When teaching the limits and possibilities of literary translation, one tends to consider those writers whose highly individual styles pose special problems. For some years I have been putting the following passage from Fleur Jaeggy’s novel of 1989, Sweet Days of Discipline, before my students in Milan. The Swiss-born Jaeggy lives in Italy and writes in Italian, but her narrator here is speaking of her girlhood in a Swiss boarding school, presumably in the early 1950s:
I hardly got any letters. They were handed out at mealtimes. It wasn’t nice not to get much post. So I began to write to my father, mindless letters saying nothing. I hoped he was well, I was well. He answered at once, sticking Pro Juventute stamps on the envelopes. He asked me why on earth I wrote to him so often. Both his letters and mine were short. Every month a banknote would be enclosed, my argent de poche. I wrote to him because I knew he was the only person who did as I asked, even though it was my mother who was legally in charge of me and it was to her decisions I had to submit. She sent her orders from Brasil. I had to have a German room-mate because I had to speak German. And I spoke to the German, she gave me presents, chocolates she was always eating, American chewing gum, and art books. In German. With German reproductions. Blauer Reiter. Even her underwear was German. And yet I can’t find her name in the pigeon holes of my mind; girls lost in my memory. Who was she? She was such a non-entity for me, and yet I do remember her face and body. Perhaps, thanks to some malign trick, those we didn’t pay any attention to rise up again. Their features are more deeply impressed on us than those we did give time to. Our minds are a series of graves in a wall. Our non-entities are all there when the register is called, gluttonous creatures; sometimes they fly up like vultures to hide the faces of those we loved. A multitude of faces dwell in the graves, a rich pasturage. While I write, the German girl is sketching out, as in a police station, her own particulars. What is her name? Her name is lost. But it’s not enough to forget a name to have forgotten the person. She’s all there, in her grave in the wall.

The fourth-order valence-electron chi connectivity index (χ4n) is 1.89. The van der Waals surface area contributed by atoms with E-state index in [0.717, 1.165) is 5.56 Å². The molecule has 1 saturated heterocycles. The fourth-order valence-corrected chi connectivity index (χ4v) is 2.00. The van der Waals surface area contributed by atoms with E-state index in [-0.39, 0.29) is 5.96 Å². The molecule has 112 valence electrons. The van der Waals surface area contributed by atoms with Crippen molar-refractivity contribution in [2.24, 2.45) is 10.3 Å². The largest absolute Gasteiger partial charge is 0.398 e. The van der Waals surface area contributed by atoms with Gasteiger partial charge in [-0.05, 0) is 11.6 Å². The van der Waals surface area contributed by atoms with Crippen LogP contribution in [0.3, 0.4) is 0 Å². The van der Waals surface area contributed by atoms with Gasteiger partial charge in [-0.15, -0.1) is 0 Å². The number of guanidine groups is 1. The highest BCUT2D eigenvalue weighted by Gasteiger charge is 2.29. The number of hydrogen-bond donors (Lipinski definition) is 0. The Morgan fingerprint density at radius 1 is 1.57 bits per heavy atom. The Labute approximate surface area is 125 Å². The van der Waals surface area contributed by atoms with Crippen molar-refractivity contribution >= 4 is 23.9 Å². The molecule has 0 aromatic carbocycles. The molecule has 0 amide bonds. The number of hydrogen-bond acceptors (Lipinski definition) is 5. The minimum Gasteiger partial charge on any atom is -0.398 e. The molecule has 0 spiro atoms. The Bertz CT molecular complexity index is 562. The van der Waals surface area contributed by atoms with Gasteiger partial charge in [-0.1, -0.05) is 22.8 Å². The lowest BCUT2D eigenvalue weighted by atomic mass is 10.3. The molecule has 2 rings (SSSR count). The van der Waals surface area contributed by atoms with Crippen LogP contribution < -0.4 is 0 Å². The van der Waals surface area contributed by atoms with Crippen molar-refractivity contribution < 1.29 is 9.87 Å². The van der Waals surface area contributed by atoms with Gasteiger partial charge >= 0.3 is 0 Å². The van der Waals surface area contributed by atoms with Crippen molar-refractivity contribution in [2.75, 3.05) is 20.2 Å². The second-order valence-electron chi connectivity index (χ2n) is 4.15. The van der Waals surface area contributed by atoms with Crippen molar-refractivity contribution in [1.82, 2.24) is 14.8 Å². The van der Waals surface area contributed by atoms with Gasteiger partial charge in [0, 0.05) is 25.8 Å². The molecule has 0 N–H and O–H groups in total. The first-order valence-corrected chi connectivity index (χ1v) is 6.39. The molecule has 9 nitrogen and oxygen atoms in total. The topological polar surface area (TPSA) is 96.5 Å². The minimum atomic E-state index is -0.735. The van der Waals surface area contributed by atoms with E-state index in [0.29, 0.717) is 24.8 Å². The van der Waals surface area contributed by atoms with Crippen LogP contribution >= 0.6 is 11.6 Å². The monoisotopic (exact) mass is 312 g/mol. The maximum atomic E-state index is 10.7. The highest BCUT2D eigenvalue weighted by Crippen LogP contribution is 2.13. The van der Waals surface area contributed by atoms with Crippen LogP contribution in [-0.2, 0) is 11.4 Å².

Like virtually everything Jaeggy writes, the passage accomplishes surprising shifts of register, tense, and narrative focus with disconcerting ease, as if they were the most normal things in the world. It opens with an apparently straightforward realism, but reporting—and again this is common with Jaeggy—an absence rather than an abundance, a disappointment rather than a fulfillment. The girl receives very few letters. To rectify the situation, she writes to her father. And we arrive at once at a second “absence.” He …
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